A rebuttal to laughable elitist rants against streaming music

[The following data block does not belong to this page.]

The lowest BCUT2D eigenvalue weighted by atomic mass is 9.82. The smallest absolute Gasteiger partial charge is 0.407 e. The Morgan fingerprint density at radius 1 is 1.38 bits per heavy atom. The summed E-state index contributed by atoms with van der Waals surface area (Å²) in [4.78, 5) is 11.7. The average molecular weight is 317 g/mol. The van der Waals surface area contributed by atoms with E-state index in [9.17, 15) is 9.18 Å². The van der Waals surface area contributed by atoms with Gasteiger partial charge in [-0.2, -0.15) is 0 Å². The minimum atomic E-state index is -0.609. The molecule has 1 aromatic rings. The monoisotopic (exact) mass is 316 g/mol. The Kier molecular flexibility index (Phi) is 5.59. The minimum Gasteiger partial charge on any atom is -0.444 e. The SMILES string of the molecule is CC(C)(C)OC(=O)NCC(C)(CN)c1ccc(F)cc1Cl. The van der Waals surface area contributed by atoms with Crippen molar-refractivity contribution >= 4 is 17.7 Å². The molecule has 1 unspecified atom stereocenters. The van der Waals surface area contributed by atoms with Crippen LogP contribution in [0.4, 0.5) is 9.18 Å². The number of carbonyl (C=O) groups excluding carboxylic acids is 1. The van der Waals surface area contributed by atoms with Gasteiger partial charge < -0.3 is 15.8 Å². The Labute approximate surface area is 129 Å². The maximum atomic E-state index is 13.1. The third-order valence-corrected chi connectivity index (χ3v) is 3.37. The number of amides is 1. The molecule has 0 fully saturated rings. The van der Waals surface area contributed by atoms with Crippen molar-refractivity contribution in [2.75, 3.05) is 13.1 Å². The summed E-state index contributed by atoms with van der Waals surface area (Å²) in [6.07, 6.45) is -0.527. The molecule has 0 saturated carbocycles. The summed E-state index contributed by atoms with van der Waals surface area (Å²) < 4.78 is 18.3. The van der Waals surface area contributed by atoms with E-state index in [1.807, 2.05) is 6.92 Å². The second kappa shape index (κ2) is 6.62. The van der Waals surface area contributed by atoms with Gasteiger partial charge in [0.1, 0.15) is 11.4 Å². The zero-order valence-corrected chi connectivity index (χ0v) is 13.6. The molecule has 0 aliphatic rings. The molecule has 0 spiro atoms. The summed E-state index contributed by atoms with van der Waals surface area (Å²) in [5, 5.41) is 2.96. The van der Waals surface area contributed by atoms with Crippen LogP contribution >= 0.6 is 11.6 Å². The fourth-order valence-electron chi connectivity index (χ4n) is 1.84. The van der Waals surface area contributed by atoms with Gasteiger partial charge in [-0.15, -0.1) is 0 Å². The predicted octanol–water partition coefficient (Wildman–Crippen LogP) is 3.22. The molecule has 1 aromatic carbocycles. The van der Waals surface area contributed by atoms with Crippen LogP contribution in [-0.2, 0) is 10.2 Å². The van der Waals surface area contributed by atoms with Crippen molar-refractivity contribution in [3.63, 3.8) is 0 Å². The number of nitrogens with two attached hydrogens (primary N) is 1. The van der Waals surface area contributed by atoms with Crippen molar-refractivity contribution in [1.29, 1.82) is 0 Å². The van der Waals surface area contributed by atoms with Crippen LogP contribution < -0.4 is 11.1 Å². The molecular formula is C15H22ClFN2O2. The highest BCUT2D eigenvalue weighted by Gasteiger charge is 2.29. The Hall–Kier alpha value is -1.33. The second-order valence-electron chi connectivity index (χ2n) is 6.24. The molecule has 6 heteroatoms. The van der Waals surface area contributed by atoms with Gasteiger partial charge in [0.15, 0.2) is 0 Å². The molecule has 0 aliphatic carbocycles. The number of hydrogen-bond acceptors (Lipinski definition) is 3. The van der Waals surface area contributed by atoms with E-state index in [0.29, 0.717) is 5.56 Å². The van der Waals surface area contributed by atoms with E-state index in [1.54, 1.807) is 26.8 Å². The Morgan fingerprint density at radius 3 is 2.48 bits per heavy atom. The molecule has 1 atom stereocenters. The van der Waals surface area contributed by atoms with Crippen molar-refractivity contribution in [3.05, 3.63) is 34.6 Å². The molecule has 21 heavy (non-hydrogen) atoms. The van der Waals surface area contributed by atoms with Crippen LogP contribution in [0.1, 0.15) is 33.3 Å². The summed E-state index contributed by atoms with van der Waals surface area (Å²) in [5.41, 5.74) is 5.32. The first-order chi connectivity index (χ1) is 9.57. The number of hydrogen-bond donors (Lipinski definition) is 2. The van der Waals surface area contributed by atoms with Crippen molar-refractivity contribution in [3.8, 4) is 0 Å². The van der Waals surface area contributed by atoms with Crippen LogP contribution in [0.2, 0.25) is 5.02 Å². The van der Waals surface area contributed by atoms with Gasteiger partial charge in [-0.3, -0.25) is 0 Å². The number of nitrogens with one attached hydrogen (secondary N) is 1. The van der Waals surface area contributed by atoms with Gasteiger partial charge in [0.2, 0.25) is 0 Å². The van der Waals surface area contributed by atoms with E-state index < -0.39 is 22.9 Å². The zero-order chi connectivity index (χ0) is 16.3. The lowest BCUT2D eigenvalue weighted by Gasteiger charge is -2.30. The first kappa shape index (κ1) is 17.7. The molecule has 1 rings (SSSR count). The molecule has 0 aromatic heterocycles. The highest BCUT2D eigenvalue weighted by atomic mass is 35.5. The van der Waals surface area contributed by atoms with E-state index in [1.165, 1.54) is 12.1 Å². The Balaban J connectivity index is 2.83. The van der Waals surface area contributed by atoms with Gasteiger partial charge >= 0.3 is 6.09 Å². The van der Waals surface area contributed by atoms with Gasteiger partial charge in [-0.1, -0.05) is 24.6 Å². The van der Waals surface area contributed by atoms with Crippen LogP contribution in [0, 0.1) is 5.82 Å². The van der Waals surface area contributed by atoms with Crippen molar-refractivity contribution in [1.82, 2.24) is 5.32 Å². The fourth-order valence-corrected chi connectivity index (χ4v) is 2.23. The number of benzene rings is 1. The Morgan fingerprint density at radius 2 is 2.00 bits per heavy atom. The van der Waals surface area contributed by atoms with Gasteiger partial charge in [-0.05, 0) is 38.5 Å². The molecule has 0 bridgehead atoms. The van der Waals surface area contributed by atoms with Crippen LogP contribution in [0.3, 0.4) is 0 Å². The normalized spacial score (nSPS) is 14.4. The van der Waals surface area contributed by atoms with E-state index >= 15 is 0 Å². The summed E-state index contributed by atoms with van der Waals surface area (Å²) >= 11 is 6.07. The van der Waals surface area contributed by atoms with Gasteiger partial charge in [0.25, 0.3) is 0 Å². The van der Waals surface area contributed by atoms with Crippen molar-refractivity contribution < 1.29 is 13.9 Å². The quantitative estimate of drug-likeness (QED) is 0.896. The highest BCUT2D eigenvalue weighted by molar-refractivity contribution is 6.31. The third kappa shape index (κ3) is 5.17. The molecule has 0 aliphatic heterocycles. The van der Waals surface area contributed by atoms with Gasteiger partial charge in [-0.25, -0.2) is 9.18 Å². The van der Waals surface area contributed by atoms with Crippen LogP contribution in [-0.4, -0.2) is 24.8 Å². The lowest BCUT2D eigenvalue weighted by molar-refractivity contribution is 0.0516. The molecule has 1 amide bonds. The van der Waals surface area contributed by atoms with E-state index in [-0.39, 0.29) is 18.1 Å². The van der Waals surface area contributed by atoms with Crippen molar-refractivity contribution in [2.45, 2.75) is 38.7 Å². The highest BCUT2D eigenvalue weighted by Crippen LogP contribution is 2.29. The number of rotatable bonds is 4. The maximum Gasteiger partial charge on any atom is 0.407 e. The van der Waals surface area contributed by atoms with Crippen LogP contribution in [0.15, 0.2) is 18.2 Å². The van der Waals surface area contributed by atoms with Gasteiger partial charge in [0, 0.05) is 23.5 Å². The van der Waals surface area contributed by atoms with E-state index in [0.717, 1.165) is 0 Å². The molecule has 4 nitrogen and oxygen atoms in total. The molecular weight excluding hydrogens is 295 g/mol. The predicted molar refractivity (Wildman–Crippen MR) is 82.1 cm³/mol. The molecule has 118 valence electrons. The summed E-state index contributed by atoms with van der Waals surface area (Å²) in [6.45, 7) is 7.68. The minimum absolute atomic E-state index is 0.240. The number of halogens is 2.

This newfound ease of music discovery is not, it appears, pleasing to everyone. In last Sunday’s The New York Times, writer Dan Brooks argued that, as streaming becomes the consumption of choice for more and more listeners, “we’ve made it a little more difficult to find new people.” His essay, titled “Streaming Music Has Left Me Adrift,” is a meandering argument that reasonably priced access to millions of songs ruins the discovery process, and, in turn, ruins the connections borne of that process. […] Mr. Brooks seems to prefer that music only be discovered and consumed within the oligarchy of cool within which he, and others he anoints, should exist. This brand of music elitism, with self-perceived coolness as currency, has for too long kept many potential fans from being comfortable in certain music scenes. […] streaming technology is only making those connections easier. In past years, the investment required to keep up with new, exciting music was enormous. Unless you had a great college radio station or music scene in town, or felt like staying up all night to listen to CBC’s Brave New Waves, exposure to new, especially independent music – and like-minded fans – was a difficult ordeal. File-sharing services opened the field up, but in less-than-legal ways. Today, hearing new music doesn’t have to be doesn’t have to be difficult or illegal. – Josh O’Kane,The Globe and Mail
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